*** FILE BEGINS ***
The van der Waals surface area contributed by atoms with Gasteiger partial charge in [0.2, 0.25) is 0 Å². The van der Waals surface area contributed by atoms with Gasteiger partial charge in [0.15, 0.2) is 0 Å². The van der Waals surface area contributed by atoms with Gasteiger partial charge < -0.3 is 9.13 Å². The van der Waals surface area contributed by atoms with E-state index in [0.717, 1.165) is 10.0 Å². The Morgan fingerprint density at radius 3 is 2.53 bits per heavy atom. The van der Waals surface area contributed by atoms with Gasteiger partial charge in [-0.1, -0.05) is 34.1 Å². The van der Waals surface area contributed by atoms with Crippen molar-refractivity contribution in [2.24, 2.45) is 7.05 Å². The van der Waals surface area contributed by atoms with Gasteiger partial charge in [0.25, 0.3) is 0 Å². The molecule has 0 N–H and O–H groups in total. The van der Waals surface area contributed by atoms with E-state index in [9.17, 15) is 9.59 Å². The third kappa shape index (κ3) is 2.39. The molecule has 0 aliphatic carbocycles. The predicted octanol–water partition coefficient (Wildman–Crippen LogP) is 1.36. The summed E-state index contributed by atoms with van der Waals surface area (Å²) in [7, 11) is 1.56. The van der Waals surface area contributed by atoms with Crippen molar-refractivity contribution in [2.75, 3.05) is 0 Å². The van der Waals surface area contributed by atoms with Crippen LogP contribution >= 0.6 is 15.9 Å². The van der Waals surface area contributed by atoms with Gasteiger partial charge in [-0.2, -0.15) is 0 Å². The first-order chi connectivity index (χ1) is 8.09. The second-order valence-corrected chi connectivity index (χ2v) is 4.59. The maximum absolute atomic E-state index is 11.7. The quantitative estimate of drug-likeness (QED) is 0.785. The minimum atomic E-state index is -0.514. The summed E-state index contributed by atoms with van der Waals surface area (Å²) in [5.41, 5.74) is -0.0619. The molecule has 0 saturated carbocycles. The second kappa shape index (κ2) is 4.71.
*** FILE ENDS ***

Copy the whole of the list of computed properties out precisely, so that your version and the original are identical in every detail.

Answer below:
The van der Waals surface area contributed by atoms with Gasteiger partial charge in [0.2, 0.25) is 0 Å². The van der Waals surface area contributed by atoms with Gasteiger partial charge in [0.15, 0.2) is 0 Å². The van der Waals surface area contributed by atoms with Gasteiger partial charge < -0.3 is 9.13 Å². The van der Waals surface area contributed by atoms with E-state index in [0.717, 1.165) is 10.0 Å². The Morgan fingerprint density at radius 3 is 2.53 bits per heavy atom. The van der Waals surface area contributed by atoms with Gasteiger partial charge in [-0.1, -0.05) is 34.1 Å². The van der Waals surface area contributed by atoms with Crippen molar-refractivity contribution in [2.24, 2.45) is 7.05 Å². The van der Waals surface area contributed by atoms with Gasteiger partial charge in [0.25, 0.3) is 0 Å². The molecule has 0 N–H and O–H groups in total. The van der Waals surface area contributed by atoms with E-state index in [9.17, 15) is 9.59 Å². The third kappa shape index (κ3) is 2.39. The molecule has 0 aliphatic carbocycles. The predicted octanol–water partition coefficient (Wildman–Crippen LogP) is 1.36. The summed E-state index contributed by atoms with van der Waals surface area (Å²) in [7, 11) is 1.56. The van der Waals surface area contributed by atoms with Crippen molar-refractivity contribution in [2.75, 3.05) is 0 Å². The van der Waals surface area contributed by atoms with Crippen LogP contribution >= 0.6 is 15.9 Å². The van der Waals surface area contributed by atoms with Gasteiger partial charge in [-0.2, -0.15) is 0 Å². The first-order chi connectivity index (χ1) is 8.09. The second-order valence-corrected chi connectivity index (χ2v) is 4.59. The maximum absolute atomic E-state index is 11.7. The quantitative estimate of drug-likeness (QED) is 0.785. The minimum atomic E-state index is -0.514. The summed E-state index contributed by atoms with van der Waals surface area (Å²) in [5.41, 5.74) is -0.0619. The molecule has 0 saturated carbocycles. The second kappa shape index (κ2) is 4.71.